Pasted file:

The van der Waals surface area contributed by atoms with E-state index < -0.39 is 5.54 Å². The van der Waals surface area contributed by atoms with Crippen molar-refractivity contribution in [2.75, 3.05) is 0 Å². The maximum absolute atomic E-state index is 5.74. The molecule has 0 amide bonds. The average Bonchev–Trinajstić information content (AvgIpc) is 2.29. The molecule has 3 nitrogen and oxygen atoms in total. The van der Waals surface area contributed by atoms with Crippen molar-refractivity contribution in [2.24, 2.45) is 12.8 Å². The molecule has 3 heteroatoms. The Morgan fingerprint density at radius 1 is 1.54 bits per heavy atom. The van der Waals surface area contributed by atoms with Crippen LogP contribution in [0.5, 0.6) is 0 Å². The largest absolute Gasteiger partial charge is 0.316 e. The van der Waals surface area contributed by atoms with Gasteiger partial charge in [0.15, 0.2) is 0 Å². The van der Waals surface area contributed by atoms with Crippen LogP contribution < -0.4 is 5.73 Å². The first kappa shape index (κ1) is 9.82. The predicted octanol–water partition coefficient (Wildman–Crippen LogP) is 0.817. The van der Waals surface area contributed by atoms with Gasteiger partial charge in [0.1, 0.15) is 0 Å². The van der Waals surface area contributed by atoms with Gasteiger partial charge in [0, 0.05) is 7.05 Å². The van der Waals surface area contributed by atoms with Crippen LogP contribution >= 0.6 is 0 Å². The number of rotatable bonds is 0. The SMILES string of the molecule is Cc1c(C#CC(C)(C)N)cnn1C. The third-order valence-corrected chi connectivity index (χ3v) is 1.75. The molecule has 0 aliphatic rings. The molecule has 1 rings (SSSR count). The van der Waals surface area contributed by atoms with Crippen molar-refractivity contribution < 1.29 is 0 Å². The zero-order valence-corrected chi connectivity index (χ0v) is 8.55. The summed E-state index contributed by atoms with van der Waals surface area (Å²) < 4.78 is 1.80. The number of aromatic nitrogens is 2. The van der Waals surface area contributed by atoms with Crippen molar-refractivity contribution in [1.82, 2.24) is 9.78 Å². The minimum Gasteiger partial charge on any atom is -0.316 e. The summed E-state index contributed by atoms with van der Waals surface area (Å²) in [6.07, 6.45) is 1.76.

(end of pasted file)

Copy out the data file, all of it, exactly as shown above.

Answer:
The van der Waals surface area contributed by atoms with E-state index < -0.39 is 5.54 Å². The van der Waals surface area contributed by atoms with Crippen molar-refractivity contribution in [2.75, 3.05) is 0 Å². The maximum absolute atomic E-state index is 5.74. The molecule has 0 amide bonds. The average Bonchev–Trinajstić information content (AvgIpc) is 2.29. The molecule has 3 nitrogen and oxygen atoms in total. The van der Waals surface area contributed by atoms with Crippen molar-refractivity contribution in [2.24, 2.45) is 12.8 Å². The molecule has 3 heteroatoms. The Morgan fingerprint density at radius 1 is 1.54 bits per heavy atom. The van der Waals surface area contributed by atoms with Crippen LogP contribution in [0.5, 0.6) is 0 Å². The largest absolute Gasteiger partial charge is 0.316 e. The van der Waals surface area contributed by atoms with Gasteiger partial charge in [0.15, 0.2) is 0 Å². The van der Waals surface area contributed by atoms with Crippen LogP contribution < -0.4 is 5.73 Å². The first kappa shape index (κ1) is 9.82. The predicted octanol–water partition coefficient (Wildman–Crippen LogP) is 0.817. The van der Waals surface area contributed by atoms with Gasteiger partial charge in [0.1, 0.15) is 0 Å². The van der Waals surface area contributed by atoms with Gasteiger partial charge in [0, 0.05) is 7.05 Å². The van der Waals surface area contributed by atoms with Crippen LogP contribution >= 0.6 is 0 Å². The number of rotatable bonds is 0. The SMILES string of the molecule is Cc1c(C#CC(C)(C)N)cnn1C. The third-order valence-corrected chi connectivity index (χ3v) is 1.75. The molecule has 0 aliphatic rings. The molecule has 1 rings (SSSR count). The van der Waals surface area contributed by atoms with Crippen molar-refractivity contribution < 1.29 is 0 Å². The zero-order valence-corrected chi connectivity index (χ0v) is 8.55. The summed E-state index contributed by atoms with van der Waals surface area (Å²) < 4.78 is 1.80. The number of aromatic nitrogens is 2. The van der Waals surface area contributed by atoms with Crippen molar-refractivity contribution in [1.82, 2.24) is 9.78 Å². The minimum Gasteiger partial charge on any atom is -0.316 e. The summed E-state index contributed by atoms with van der Waals surface area (Å²) in [6.07, 6.45) is 1.76.